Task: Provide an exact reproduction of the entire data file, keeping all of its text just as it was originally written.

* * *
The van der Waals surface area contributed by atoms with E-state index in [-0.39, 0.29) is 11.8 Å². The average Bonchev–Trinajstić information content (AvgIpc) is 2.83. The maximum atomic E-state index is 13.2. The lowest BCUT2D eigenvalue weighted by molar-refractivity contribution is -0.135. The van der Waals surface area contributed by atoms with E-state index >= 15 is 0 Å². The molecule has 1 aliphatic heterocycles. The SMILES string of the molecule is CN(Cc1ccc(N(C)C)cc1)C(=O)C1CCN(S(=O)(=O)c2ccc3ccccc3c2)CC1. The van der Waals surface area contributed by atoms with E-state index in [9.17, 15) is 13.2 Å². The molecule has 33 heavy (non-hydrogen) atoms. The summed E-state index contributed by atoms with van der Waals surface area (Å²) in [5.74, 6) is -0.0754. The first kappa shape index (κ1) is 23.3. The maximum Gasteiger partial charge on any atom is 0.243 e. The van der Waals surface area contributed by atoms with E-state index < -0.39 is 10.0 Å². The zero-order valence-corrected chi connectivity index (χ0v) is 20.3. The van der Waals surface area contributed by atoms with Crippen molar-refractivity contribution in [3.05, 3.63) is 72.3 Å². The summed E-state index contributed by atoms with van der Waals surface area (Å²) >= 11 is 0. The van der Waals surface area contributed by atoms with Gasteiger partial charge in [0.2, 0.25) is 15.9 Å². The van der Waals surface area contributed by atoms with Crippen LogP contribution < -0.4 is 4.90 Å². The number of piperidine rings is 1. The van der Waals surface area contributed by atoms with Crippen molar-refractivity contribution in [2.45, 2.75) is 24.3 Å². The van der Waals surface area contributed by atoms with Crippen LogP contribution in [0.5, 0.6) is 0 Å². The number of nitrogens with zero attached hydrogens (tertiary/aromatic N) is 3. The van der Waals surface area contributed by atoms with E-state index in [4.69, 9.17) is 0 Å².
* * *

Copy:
The van der Waals surface area contributed by atoms with E-state index in [-0.39, 0.29) is 11.8 Å². The average Bonchev–Trinajstić information content (AvgIpc) is 2.83. The maximum atomic E-state index is 13.2. The lowest BCUT2D eigenvalue weighted by molar-refractivity contribution is -0.135. The van der Waals surface area contributed by atoms with E-state index >= 15 is 0 Å². The molecule has 1 aliphatic heterocycles. The SMILES string of the molecule is CN(Cc1ccc(N(C)C)cc1)C(=O)C1CCN(S(=O)(=O)c2ccc3ccccc3c2)CC1. The van der Waals surface area contributed by atoms with E-state index in [9.17, 15) is 13.2 Å². The molecule has 33 heavy (non-hydrogen) atoms. The summed E-state index contributed by atoms with van der Waals surface area (Å²) in [5.74, 6) is -0.0754. The first kappa shape index (κ1) is 23.3. The maximum Gasteiger partial charge on any atom is 0.243 e. The van der Waals surface area contributed by atoms with E-state index < -0.39 is 10.0 Å². The zero-order valence-corrected chi connectivity index (χ0v) is 20.3. The van der Waals surface area contributed by atoms with Crippen molar-refractivity contribution in [3.05, 3.63) is 72.3 Å². The summed E-state index contributed by atoms with van der Waals surface area (Å²) >= 11 is 0. The van der Waals surface area contributed by atoms with Gasteiger partial charge in [0.2, 0.25) is 15.9 Å². The van der Waals surface area contributed by atoms with Crippen LogP contribution < -0.4 is 4.90 Å². The number of piperidine rings is 1. The van der Waals surface area contributed by atoms with Crippen molar-refractivity contribution in [2.45, 2.75) is 24.3 Å². The van der Waals surface area contributed by atoms with Crippen LogP contribution in [0.5, 0.6) is 0 Å². The number of nitrogens with zero attached hydrogens (tertiary/aromatic N) is 3. The van der Waals surface area contributed by atoms with E-state index in [4.69, 9.17) is 0 Å².